Today, Rep. Walsh sent a clear message to the new Egyptian government that the United States will not continue to provide $2 billion a year in foreign aid if President Mohamed Mursi and the new Egyptian government oppose American interests in the Middle East. Walsh, along with 35 other members of the House of Representatives, sent a letter to House Leadership that urges them to withhold aid to the new Egyptian government until it reaffirms its treaties with Israel and recognizes Israel's right to exist as a Jewish state. Since Egypt signed the Camp David Accords in 1979, the U.S. has provided roughly $2 billion a year in aid to Egypt in return for it maintaining peace with Israel.
"At a time when our nation is racking up record deficits and American families are struggling under higher taxes and shrinking budgets, the United States needs to start prioritizing foreign aid programs. Every tax dollar that goes to propping up a government directly opposed to American interests is a tax dollar wasted. That money should instead be put towards paying down our national debt or providing tax relief to struggling American families."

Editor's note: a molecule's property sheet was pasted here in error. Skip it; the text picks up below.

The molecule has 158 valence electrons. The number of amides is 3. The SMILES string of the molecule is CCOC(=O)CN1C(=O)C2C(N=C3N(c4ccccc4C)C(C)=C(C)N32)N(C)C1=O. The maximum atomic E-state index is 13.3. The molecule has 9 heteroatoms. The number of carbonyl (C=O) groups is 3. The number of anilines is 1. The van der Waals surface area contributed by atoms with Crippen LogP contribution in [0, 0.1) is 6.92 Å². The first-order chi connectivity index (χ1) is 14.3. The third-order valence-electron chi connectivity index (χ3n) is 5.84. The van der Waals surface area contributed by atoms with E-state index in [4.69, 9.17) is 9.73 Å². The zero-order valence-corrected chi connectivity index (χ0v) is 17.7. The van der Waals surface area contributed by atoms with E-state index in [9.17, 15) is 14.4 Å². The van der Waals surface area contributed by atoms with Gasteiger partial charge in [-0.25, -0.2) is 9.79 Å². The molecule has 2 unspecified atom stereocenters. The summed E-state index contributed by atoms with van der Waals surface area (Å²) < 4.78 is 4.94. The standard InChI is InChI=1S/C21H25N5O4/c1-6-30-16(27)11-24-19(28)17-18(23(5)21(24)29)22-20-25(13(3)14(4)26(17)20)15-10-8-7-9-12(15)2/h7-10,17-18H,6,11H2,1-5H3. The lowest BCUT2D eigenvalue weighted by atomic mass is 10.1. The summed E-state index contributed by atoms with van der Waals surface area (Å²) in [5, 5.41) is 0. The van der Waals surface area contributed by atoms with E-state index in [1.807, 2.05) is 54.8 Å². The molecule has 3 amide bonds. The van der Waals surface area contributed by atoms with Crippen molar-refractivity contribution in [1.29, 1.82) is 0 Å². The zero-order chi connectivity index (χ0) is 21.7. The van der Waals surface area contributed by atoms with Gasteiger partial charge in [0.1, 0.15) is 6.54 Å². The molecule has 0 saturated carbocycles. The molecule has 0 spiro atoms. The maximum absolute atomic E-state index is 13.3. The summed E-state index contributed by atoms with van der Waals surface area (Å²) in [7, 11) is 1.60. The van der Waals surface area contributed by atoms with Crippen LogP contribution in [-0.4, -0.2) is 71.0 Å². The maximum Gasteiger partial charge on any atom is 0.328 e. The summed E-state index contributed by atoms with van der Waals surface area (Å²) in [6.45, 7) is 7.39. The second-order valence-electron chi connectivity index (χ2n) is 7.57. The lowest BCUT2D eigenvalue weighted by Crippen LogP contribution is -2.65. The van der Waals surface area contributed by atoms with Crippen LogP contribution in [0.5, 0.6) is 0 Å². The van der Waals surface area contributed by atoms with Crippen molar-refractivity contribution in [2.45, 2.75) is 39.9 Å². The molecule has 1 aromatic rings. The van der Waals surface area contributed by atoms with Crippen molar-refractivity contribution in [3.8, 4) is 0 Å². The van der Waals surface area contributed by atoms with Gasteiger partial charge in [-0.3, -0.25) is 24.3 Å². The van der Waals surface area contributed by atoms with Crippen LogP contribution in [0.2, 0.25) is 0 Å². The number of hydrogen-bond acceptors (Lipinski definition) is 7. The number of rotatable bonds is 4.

Many members of the Muslim Brotherhood have a history of supporting terrorism, and current party leaders have made no conscious move to abandon that legacy. President Mursi has spoken noxiously about American policy in the Middle East, referred to Israelis as "tyrants," and expressed doubts that the 9/11 attacks were carried out by terrorists. The President has also been quoted as stating that he favors normalizing relations with Iran, including expanding areas of political and economic cooperation in order to create a balance of pressure in the region. Of greatest concern are reports that President Mursi revealed that the Camp David Peace Accords with Israel "will be reviewed."
"Israel is a critical strategic partner for the U.S. in the Middle East. Only a strong, secure Israel will bring lasting peace to the Middle East. We would like to continue an open, working relationship with the new Egyptian government. But it must choose to work with the United States to continue to promote peace and stability in the region. Any future foreign aid packages must be contingent on these actions."